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Society & Culture

A Long Winter for Cross-Straits Ties?

Oct 19, 2015
  • George Koo

    Retired International Business Consultant and Contributor to Asia Times

Despite warming relations between the mainland and Taiwan under seven years of Ma Ying-jeou’s administration, around the corner, the cross-straits relationship could be in for a period of deep freeze. Ma’s ineffective leadership is one obvious reason but there are many other contributory causes for the gloomy overcast on the Taiwan Straits.

When Ma won the presidential election in 2008 by a landslide, Taiwan was a mess. Eight years under Chen Shui-bian saw Taiwan’s economy stagnating and news of scandal and accusation of wrongdoing pelted one after another.

Chen Shui-bian established many firsts in Taiwan’s history. He was the first from Democratic Progressive Party (DPP) to wrestle the presidency from the then ruling Kuomintang (KMT), and he was the first to win the seat with less than 40% of the popular vote. He was the first to “survive” a last minute assassination attempt of doubtful authenticity but garnered enough voter sympathy to be re-elected by the thinnest of margins. He was also the first to go directly to prison for corruption after he left office.

Over a million of Taiwan’s best and brightest left Taiwan to establish residence on the mainland, to invest and begin their businesses and to make their fortunes there. Chen did not stop the investments across the straits but he also did not take advantage of economic synergy with the mainland.

So long as the Taishang (Taiwan businessmen) going back and forth did not try to influence the politics on Taiwan, i.e., did not publicly extoll the virtues of cooperating with the mainland, Chen left them alone. Instead Chen concentrated on every opportunity to line his pockets.

When he was finally put on trial for massive corruption, he blamed the wrongdoings on his wife. And then, in exchange for dismissing all the charges against him, he offered to repatriate millions from off shore bank accounts back to Taiwan. The court merely sent him to prison.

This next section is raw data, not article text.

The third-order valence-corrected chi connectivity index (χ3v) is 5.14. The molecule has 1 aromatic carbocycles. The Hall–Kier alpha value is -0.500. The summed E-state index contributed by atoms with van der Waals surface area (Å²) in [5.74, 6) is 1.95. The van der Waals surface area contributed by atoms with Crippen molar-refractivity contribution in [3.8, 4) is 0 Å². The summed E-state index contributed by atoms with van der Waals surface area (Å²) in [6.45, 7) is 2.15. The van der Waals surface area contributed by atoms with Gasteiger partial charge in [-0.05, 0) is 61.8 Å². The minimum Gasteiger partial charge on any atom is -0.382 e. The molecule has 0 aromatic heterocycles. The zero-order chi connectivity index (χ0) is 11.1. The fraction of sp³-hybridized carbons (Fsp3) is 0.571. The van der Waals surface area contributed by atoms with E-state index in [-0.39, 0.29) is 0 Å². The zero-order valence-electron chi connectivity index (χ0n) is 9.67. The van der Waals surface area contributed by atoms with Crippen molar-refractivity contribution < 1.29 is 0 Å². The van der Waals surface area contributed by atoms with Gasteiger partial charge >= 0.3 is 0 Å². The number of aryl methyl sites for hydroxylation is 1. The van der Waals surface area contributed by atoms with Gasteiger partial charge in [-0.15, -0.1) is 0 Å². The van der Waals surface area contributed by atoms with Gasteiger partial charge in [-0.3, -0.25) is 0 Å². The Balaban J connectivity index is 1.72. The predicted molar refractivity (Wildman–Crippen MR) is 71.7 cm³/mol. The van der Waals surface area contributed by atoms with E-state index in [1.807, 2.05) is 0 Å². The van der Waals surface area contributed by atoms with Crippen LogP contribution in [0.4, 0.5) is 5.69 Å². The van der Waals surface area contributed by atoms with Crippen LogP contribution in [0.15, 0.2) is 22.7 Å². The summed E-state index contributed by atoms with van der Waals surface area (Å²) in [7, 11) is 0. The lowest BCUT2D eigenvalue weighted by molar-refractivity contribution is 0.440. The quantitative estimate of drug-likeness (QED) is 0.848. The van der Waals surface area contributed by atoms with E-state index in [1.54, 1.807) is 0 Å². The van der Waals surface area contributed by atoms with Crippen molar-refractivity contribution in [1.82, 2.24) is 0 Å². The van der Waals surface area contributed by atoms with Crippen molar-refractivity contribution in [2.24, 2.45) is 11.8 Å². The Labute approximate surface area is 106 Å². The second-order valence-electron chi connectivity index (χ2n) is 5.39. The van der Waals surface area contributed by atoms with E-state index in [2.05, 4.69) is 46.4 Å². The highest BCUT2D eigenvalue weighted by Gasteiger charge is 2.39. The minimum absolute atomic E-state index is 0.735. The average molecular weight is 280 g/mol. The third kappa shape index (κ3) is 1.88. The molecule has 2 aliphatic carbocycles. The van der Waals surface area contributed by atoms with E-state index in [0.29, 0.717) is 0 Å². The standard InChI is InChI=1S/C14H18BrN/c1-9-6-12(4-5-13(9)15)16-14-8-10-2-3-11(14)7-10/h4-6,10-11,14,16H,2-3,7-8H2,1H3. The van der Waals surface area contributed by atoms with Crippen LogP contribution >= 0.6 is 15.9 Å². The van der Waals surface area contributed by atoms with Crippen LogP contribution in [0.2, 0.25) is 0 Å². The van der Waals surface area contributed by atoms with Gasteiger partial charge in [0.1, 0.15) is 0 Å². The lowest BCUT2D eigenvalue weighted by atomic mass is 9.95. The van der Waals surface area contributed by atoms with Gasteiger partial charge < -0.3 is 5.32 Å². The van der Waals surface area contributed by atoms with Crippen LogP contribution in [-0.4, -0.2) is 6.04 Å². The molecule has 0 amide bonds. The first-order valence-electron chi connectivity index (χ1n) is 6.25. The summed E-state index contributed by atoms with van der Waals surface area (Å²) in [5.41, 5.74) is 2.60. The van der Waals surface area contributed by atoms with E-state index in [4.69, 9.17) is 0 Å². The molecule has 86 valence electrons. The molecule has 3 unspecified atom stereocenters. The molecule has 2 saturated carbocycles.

While being president, Chen promoted his predecessor’s (Lee Teng-hui) policy of moving the people’s sentiments away from China toward a native Taiwan identity. The textbooks deleted mention of Taiwan’s common root in history and culture with China and emphasized the Taiwan dialect as if it sprang from native soil, ignoring its origin from southern Fujian. Chen even issued a new Taiwan passport without any reference to “Republic of China.”

When Ma won the election and returned the KMT to power, he promptly reversed many of Chen’s policy. He began the cross-straits dialogue in earnest, leading to the signing of the Economic Cooperation Framework Agreement (ECFA) and 23 agreements related to economic cooperation.

Ma began to welcome tourists from the mainland. Today, Taiwan is becoming one of the more popular destinations for China’s outbound tourists and China’s tourist spending represents roughly a ten billion dollar benefit to Taiwan’s annual economy.

Despite Ma having won terms favorable to Taiwan under ECFA and returned Taiwan to economic health, he failed to influence the attitudes of the people on Taiwan that ranged from being skeptical to hostile to the mainland. He was timid and unwilling to emphasize the obvious to the Taiwan public, namely Taiwan’s economy was going to be better off tied to China than not.

In 2013, Ma accused Wang Jin-pyng of influence peddling and stripped Wang of his membership in the KMT. Wang sued and regained his membership. Without his KMT membership, Wang would no longer remain the speaker of the Legislative Yuan. The end result was an irrevocably divided KMT.

Led by students, the Sunflower movement in 2014 seemed to have discombobulated the KMT and exposed Ma as a weak and indecisive leader. The efficient and highly organized protesters stormed and occupied the Legislative Yuan and then the Executive Yuan. They energetically objected to the passing of additional trade agreements with China.